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Rohauer v. Killiam Shows, Inc.

551 F.2d 484 (1977)

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Rohauer v. Killiam Shows, Inc.

United States Court of Appeals for the Second Circuit

551 F.2d 484 (1977)

Facts

In 1925, Edith Maude Hull (Hull) wrote a novel, The Sons of the Sheik, that was published and registered for a copyright in the US. By contract, Hull assigned all motion-picture rights in the novel to Joseph H. Moskowitz. Hull also agreed to renew the novel’s copyright upon its expiration and then again assign the motion-picture rights to Moskowitz for the renewal term. In 1926, a motion picture based on the novel was released and was registered for a copyright. In 1954, the motion picture’s copyright was renewed and was ultimately assigned to Killiam Shows, Incorporated (Killiam) (defendant) in 1968. Hull died in 1943, and the copyright on her novel was renewed by Hull’s daughter, Cecil Hull (plaintiff). In 1965, Cecil assigned all of her rights in the copyright—including any motion-picture rights—to Raymond Rohauer (plaintiff). In 1971, Educational Broadcasting Corporation (Broadcasting) (defendant) showed the motion picture on its television station based on a print of the motion picture that had been provided by Killiam without any license or permission from Rohauer or Cecil. Rohauer filed suit for copyright infringement in district court, alleging that Killiam’s and Broadcasting’s rights had been terminated upon the expiration and renewal of the novel’s copyright. Killiam and Broadcasting conceded that no new motion picture could be produced based on the original assignment from Hull to Moskowitz, but they argued that they were entitled to renew the copyright on the motion picture that had already been produced and permit the original motion picture’s exhibition. The district court ruled in Rohauer’s favor, and Killiam and Broadcasting appealed.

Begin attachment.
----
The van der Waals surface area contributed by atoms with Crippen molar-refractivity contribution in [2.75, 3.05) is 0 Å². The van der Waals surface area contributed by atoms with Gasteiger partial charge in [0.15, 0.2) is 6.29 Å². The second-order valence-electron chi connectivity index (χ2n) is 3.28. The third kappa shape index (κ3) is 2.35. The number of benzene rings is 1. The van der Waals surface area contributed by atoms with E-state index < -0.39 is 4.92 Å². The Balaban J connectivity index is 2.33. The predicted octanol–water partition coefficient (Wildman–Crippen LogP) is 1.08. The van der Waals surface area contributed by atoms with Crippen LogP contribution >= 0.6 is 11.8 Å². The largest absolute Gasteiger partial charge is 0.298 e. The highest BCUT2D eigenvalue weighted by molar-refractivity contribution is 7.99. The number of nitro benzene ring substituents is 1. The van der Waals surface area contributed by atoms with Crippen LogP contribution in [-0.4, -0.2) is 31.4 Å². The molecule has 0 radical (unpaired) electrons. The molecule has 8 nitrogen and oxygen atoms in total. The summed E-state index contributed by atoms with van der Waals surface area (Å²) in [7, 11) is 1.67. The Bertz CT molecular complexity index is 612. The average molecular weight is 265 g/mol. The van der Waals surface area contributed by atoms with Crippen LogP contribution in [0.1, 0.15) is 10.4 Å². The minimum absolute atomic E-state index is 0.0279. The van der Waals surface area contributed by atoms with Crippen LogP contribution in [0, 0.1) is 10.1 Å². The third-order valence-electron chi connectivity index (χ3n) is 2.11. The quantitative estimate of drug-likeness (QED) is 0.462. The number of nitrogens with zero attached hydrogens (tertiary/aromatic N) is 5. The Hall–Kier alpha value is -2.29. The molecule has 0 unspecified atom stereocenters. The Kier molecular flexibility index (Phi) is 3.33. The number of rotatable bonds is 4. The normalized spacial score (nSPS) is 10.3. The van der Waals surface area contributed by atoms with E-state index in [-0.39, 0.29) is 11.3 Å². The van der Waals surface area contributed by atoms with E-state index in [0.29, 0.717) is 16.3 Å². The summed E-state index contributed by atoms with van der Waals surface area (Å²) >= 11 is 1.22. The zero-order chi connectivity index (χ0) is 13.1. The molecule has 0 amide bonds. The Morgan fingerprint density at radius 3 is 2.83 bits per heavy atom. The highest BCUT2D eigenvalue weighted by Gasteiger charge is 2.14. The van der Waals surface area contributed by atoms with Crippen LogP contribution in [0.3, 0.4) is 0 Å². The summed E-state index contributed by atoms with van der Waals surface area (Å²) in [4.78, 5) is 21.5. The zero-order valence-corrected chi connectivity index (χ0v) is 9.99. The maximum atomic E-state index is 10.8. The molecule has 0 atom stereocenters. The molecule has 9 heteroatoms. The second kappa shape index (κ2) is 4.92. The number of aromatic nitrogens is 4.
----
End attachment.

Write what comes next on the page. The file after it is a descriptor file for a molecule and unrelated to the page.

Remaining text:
Rule of Law

Issue

Holding and Reasoning (Friendly, J.)

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